Although it’s not common practice in all of the country’s municipalities during the pandemic, the convoy that picks up the contacts of confirmed COVID-19 cases in the city of Los Palos drove past me recently. The Sunday drowsiness of that town in the southeast of Mayabeque province was broken by the howling of police car sirens. Behind a patrol car, half the town assembled in their porches watched a car with doctors drive by, followed by two buses and another car, also with a siren, which parked across the middle of the street like in a gangster movie. They came to pick up a man, linked to a recently confirmed case.
It was a frightful scene, as it was so atypical and over-the-top. And it became even more dramatic, since the contacts of other people, rounded up in other neighborhoods, waved from behind the bus windows with blushed faces and tearful eyes as if they were on their way to the gas chambers in Auschwitz. When the unpleasant parade was over, an idea materialized in a collective cry and broke the prevailing startlement among the neighbors: What a show!
Indeed, what a show. Transported in that convoy that guzzles the scarce fuel needed to always maintain an ambulance available – because, it’s worth remembering, people still have heart attacks, bouts of appendicitis or strokes –, the contacts of confirmed cases toured the town like lepers in the Middle Ages. In this case, those shrill sirens were the Saint Lazarus clackers that announced their approach.
For some reason I ignore, since the coronavirus arrived in our tropical republic it exacerbated that harmful and almost inherent inclination we have for the extreme, for the surreal. There are more than enough examples to illustrate this, and many that are more outlandish than this local and specific one.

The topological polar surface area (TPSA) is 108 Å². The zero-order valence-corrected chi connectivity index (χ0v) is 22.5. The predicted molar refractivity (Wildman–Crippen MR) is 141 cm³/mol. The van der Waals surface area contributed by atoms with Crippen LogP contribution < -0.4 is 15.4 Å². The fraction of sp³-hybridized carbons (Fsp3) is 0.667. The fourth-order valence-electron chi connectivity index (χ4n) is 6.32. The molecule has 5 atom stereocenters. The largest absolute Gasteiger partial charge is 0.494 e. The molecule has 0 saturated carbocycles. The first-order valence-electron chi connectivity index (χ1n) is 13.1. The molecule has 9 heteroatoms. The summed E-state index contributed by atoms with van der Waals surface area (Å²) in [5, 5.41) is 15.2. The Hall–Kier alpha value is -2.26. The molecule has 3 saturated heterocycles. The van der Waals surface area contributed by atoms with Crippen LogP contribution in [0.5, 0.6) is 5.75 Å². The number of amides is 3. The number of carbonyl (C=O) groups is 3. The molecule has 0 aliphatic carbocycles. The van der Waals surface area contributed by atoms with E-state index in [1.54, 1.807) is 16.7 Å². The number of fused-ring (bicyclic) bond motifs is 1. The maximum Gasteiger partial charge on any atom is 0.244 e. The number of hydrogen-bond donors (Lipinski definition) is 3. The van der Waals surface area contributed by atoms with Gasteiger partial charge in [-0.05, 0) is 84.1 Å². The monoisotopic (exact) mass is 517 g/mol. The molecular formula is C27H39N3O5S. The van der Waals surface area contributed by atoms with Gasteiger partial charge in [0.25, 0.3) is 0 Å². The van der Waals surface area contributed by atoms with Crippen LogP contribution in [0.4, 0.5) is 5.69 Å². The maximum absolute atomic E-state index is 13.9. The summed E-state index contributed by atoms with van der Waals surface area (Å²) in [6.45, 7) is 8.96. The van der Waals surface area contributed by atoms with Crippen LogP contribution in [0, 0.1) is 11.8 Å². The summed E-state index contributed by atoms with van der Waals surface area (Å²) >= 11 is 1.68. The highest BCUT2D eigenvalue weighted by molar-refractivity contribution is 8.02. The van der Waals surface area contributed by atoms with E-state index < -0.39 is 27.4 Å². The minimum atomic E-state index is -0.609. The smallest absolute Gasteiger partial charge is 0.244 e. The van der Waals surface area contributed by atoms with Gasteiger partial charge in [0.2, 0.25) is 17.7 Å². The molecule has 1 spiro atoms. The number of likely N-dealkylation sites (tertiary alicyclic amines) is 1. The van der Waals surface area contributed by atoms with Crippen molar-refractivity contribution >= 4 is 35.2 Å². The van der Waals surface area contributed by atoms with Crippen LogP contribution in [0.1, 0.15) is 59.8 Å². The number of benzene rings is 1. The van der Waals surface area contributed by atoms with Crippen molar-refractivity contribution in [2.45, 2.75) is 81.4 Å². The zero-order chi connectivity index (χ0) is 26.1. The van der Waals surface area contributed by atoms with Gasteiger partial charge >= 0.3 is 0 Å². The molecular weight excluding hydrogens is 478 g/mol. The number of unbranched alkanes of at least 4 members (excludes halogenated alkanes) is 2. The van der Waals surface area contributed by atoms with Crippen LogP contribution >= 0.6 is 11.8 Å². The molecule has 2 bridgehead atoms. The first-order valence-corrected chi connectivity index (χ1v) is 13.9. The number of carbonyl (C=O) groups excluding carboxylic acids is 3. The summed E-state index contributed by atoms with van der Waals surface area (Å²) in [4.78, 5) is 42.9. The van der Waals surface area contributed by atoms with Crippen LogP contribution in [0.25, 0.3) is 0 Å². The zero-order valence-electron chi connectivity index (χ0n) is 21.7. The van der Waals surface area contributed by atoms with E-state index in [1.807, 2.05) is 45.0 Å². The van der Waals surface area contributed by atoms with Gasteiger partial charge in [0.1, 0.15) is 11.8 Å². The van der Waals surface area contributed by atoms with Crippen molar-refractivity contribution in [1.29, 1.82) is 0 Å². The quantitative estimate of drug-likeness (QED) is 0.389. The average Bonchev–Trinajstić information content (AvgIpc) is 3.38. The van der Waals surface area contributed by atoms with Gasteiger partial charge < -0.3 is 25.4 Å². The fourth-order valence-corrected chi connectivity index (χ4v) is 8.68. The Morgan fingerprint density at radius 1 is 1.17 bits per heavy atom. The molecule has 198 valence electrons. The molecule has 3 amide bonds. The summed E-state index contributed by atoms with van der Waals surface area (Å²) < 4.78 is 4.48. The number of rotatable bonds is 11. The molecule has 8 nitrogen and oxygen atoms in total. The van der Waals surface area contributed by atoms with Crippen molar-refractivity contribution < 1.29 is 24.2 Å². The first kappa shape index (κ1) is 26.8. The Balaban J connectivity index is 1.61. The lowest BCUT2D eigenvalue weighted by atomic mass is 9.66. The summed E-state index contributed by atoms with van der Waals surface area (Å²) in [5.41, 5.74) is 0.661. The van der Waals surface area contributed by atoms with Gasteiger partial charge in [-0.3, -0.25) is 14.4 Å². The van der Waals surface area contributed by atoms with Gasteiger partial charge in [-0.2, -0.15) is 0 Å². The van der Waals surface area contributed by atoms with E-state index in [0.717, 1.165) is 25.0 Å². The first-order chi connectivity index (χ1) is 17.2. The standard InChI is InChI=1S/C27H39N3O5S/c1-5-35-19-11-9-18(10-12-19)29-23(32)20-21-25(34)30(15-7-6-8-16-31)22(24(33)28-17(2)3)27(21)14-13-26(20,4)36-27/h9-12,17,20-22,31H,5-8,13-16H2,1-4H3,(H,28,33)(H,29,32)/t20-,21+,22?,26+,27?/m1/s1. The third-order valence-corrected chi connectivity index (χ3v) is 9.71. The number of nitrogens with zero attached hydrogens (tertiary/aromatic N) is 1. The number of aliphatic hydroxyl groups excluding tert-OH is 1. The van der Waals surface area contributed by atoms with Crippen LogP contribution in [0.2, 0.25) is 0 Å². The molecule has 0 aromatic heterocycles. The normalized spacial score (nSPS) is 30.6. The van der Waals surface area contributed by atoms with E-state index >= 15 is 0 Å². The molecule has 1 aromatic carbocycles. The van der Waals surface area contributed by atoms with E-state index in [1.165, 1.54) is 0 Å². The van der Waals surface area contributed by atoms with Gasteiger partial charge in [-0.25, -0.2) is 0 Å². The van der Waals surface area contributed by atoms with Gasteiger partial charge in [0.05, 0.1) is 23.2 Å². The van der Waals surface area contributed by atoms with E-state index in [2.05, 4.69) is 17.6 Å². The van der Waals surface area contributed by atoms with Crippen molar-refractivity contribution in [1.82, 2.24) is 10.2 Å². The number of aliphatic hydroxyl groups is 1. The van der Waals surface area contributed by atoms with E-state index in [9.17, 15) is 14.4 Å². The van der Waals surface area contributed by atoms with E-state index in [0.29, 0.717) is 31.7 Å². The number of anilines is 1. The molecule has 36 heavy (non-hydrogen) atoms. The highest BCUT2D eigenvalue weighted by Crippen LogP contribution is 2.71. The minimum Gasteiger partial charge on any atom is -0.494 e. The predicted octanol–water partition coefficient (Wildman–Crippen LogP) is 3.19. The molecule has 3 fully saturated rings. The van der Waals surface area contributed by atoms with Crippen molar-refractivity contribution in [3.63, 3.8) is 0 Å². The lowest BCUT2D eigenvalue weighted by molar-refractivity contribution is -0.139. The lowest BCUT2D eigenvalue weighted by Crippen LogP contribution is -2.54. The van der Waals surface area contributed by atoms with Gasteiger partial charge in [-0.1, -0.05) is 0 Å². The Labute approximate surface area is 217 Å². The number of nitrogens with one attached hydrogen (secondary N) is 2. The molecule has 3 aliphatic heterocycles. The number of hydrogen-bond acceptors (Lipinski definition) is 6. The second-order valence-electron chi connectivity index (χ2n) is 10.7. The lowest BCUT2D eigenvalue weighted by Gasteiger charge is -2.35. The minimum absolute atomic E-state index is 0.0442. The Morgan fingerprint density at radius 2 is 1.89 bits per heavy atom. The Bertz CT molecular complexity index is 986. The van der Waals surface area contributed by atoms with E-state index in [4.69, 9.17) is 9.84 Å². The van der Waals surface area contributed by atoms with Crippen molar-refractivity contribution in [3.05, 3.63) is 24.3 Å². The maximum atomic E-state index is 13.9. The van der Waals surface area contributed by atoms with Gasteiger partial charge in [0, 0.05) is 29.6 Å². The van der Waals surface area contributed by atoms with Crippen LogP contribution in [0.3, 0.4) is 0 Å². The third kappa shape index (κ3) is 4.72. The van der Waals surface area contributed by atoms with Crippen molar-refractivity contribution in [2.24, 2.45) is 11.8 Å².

It’s impossible to forget how, after the tremendous and rather successful effort made to control the virus, the authorities relaxed the measures as the holiday months approached and that brought about this new outbreak, statistically more terrible than the initial one, and which has jeopardized, among many other things, the normal start of the school year. The situation truly seemed more or less under control back then, and with the familiar epic discourse, we wished to proclaim that we had ‘won the battle’, instead of waiting before letting people go celebrate in beaches, pools, and bars. But we didn’t wait, and since the virus knows nothing of epics, it affectionately came back, thanks to the lightness of those above and to the imprudent indolence of those below.
Also, few other things have been as over-the-top as the so-called fight against illegalities, which has stolen the show during family nights along with the Cuban soap opera. With the arrival of COVID-19, as if it were an expected surprise visit, an army of officers, guided by the accusations of the officious, has swooped more viciously than ever on hoarders and people who profit at shop queues or by re-selling products. They have fined and apprehended other men and women who, in many cases, had been committing the same illegality for years, in the same place and in front of the same people. But it seems their time is up and now, on a pandemic whim, they must obey the law.